Under the classroom is also a common place to put rubbish. But the reason  that people drop rubbish there is because they think no one will notice. But we did! But if you think that you get away with it, then you are wrong because we see rubbish everywhere, even in sneaky places where people will think you can't see it.

Overall, 424 pieces of rubbish were dropped in the 45 minutes we were observing that day. That’s almost one piece of rubbish per person. If nobody ever picks this rubbish up, then by the end of the week there would be 2120 pieces of rubbish floating around the school.  Many people dropped their rubbish on purpose, but also accidentally, leaving it where they ate or hiding it.

We think if we all work together our school can be cleaner by just simply walking  to the bin, because just doing a simple thing like that will help to make a big difference. But we also think that during lunch eating time we should be allowed to stand up to walk to the bin to put our rubbish in it. We will be discussing this with the teachers. This means people will be less likely to throw it in the bushes, under the buildings, leave it where they were eating or just throw it on the ground.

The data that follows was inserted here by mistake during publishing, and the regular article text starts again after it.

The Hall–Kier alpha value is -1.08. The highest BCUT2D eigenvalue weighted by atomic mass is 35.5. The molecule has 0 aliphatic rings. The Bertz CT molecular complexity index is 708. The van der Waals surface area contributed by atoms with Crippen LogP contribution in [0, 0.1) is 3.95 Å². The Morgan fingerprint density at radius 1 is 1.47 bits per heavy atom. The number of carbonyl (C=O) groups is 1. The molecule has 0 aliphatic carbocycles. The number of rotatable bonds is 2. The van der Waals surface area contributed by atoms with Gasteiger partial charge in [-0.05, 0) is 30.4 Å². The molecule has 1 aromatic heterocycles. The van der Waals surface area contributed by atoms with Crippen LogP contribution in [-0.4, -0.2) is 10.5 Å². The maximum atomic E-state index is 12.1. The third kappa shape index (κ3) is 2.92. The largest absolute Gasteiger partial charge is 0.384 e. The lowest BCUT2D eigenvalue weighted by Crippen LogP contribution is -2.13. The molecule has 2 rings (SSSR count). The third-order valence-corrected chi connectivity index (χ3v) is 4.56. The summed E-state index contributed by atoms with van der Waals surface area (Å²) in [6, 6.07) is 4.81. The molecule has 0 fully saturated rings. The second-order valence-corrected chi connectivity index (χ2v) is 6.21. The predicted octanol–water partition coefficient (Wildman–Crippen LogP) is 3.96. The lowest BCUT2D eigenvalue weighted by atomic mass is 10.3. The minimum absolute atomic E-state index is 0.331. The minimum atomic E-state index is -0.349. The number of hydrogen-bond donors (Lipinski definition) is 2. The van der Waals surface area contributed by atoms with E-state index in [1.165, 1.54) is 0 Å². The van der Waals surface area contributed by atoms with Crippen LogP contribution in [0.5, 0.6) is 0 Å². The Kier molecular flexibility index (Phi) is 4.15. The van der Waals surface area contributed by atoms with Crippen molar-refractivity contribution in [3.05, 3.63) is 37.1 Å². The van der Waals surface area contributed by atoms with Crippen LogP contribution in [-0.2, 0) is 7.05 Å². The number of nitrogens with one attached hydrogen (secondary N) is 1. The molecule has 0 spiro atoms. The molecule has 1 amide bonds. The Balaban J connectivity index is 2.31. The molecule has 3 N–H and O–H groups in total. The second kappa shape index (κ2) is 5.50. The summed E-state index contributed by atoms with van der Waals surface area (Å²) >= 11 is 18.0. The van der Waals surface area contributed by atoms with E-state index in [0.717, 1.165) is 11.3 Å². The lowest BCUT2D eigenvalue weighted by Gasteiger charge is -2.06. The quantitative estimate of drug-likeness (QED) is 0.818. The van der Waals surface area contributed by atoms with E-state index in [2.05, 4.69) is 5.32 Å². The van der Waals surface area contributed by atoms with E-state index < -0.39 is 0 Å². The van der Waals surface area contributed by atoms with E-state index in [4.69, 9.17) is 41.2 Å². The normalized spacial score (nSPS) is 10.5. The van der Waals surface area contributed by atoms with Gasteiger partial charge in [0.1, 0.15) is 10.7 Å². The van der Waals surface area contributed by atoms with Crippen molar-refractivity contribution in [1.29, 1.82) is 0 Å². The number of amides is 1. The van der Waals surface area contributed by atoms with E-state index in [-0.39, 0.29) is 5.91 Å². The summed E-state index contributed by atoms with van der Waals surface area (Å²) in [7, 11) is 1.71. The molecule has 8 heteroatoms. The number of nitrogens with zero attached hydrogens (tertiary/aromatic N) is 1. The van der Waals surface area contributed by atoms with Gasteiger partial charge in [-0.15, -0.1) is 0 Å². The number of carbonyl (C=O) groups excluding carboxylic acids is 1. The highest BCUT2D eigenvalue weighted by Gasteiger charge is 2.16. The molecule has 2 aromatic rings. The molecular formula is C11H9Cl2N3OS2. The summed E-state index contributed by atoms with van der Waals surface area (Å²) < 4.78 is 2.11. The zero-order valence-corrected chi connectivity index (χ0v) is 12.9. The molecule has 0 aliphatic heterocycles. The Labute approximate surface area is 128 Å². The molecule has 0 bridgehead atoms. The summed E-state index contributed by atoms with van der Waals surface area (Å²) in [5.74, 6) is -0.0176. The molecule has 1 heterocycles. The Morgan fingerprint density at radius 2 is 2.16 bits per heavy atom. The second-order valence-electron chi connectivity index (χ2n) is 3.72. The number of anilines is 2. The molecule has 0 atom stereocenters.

We also plan to write to the board of trustees to see if we can have more bins built permanently into the areas that we’ve observed to gather the most rubbish. We also need bins that are the right size for younger kids as well.

So what is the most important thing for you to remember from today? Do not drop rubbish on purpose. It’s pretty simple.  Please walk the few metres to the bins, otherwise we will all be swimming in a pool of rubbish.














Tuesday, 20 September 2016